Security breaches can be slippery slopes. Fortunately, Friday’s failed planejacking ended with the containment of a Ukranian passenger who, claiming there was a bomb on board, attempted to reroute a Pegasus Airlines flight to land in Sochi during the Olympic Opening Ceremony. This success corroborates the findings of the National Consortium for the Study of Terrorism and Responses to Terrorism:  given that there have been no consistent changes in number of terror attacks during the past five Games, efforts to reinforce Olympic security have generally been effective. However, with the number of terrorist attacks striking Russia skyrocketing from 50 in 2003 to 250 in 2010, public safety at the Sochi Olympics continues to be a top priority. Safety and surveillance measures taken by Olympic officials have been largely successful at mitigating increased risks, but we’re left wondering why sport mega events are targeted in the first place.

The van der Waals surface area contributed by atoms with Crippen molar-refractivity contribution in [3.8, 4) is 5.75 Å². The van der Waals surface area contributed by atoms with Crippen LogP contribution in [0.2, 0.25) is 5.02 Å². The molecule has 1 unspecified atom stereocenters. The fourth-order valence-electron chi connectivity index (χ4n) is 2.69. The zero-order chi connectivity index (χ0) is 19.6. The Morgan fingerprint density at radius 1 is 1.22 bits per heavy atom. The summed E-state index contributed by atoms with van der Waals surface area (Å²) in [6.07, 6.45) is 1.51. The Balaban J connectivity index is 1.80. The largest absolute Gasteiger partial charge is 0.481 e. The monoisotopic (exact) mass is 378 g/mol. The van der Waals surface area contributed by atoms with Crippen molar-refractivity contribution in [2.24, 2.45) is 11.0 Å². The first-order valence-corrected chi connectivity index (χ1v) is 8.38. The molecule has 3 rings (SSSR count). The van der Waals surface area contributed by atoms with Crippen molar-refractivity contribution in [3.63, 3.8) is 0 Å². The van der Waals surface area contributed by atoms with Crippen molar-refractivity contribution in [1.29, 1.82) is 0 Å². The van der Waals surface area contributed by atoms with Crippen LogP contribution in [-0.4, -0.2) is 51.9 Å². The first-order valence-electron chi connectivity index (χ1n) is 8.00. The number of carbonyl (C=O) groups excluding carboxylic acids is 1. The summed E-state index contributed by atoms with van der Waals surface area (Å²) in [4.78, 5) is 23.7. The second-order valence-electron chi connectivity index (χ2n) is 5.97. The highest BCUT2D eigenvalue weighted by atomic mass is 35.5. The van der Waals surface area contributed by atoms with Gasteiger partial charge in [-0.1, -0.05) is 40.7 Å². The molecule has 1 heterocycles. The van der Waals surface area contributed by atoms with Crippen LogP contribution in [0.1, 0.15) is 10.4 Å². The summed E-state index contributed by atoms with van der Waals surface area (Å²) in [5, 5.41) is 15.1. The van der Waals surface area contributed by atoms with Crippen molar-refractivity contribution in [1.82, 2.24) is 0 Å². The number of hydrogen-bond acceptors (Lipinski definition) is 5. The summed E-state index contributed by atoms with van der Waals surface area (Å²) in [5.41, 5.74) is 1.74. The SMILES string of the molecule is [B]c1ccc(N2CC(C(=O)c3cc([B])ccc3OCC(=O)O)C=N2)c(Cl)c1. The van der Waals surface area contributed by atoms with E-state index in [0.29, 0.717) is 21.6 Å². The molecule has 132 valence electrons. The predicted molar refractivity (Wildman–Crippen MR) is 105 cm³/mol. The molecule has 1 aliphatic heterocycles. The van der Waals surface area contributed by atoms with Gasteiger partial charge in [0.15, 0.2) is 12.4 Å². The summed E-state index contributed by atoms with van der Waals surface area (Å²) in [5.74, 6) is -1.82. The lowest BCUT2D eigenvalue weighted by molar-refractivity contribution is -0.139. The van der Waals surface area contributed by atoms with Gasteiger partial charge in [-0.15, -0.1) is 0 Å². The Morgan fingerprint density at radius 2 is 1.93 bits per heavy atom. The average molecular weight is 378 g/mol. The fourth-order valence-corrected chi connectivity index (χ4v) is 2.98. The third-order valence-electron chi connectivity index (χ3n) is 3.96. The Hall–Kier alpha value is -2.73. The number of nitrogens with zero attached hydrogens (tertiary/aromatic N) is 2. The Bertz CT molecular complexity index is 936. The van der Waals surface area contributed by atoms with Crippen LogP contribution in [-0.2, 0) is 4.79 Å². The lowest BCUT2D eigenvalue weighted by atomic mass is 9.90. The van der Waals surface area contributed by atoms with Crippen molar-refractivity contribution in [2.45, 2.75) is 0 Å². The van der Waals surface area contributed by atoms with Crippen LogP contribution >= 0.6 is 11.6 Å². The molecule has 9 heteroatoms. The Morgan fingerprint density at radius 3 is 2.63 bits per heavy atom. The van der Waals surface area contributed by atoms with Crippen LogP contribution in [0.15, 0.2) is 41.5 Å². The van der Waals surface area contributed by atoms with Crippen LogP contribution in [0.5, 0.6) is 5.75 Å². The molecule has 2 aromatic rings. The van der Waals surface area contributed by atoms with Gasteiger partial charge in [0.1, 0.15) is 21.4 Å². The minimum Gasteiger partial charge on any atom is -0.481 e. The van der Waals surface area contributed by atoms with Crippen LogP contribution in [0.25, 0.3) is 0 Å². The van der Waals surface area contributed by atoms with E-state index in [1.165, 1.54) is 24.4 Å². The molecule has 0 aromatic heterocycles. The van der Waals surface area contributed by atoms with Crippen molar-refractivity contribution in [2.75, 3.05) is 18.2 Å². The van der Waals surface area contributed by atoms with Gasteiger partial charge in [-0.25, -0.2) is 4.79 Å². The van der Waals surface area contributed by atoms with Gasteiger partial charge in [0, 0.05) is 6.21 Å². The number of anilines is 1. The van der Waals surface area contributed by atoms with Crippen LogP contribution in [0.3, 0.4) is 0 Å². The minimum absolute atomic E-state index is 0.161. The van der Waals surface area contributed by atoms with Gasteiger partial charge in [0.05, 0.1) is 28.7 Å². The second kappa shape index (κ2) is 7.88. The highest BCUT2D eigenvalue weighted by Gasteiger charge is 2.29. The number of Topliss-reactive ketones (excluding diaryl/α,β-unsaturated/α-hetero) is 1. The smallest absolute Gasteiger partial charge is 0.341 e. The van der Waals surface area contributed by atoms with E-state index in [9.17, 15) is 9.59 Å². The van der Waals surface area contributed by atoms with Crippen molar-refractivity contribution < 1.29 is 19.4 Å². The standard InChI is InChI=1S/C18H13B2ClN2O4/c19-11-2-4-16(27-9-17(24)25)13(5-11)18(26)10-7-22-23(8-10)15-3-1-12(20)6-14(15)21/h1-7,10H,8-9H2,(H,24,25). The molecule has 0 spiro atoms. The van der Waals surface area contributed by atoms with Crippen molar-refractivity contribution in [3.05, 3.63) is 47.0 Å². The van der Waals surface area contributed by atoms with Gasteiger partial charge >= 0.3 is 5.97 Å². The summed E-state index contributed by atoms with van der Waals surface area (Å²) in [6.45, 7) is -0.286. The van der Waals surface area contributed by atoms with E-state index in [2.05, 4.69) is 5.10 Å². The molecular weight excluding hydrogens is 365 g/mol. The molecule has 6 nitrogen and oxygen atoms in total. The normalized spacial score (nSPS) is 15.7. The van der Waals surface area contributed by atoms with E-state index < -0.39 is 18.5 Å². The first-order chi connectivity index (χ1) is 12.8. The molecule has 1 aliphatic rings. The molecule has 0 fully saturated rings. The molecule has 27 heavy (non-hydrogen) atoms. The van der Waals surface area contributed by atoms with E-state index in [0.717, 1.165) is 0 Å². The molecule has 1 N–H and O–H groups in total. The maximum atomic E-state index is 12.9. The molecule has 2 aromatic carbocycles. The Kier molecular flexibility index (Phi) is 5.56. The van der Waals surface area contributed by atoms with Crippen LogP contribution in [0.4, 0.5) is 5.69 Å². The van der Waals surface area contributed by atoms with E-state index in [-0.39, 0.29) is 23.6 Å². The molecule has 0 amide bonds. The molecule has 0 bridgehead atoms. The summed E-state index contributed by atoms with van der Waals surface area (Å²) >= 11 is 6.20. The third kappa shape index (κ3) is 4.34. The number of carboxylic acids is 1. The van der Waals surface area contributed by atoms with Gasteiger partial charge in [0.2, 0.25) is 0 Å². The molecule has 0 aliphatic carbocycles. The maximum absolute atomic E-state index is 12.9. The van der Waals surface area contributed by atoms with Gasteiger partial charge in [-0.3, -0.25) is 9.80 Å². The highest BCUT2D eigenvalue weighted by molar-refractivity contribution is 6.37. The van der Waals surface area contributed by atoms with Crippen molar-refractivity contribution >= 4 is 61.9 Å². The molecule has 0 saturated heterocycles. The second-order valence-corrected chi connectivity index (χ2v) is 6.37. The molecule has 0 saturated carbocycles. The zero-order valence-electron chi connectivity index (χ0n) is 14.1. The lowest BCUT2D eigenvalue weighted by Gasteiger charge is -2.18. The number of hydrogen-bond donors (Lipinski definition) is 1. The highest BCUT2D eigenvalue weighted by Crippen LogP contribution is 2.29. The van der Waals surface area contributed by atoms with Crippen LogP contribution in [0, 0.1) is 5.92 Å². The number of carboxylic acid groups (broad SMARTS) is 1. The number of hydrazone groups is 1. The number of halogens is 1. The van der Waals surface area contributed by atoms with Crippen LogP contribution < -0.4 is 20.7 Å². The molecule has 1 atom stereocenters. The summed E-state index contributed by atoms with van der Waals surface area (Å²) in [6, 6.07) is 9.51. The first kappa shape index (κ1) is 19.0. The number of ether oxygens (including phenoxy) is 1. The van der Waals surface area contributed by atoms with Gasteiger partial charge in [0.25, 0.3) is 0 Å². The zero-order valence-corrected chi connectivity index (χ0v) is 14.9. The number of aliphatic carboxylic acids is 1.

Does the “spectacularization” of the Olympics make the games an ideal arena for terror? A historical look at terrorist attacks on the Olympics sheds some light on potential risks facing host cities.
Social forces—such as  global economic conditions and professional network structures—shape the security and surveillance strategies at sport mega events. How do these strategies change as both security concerns and expenditure rise?

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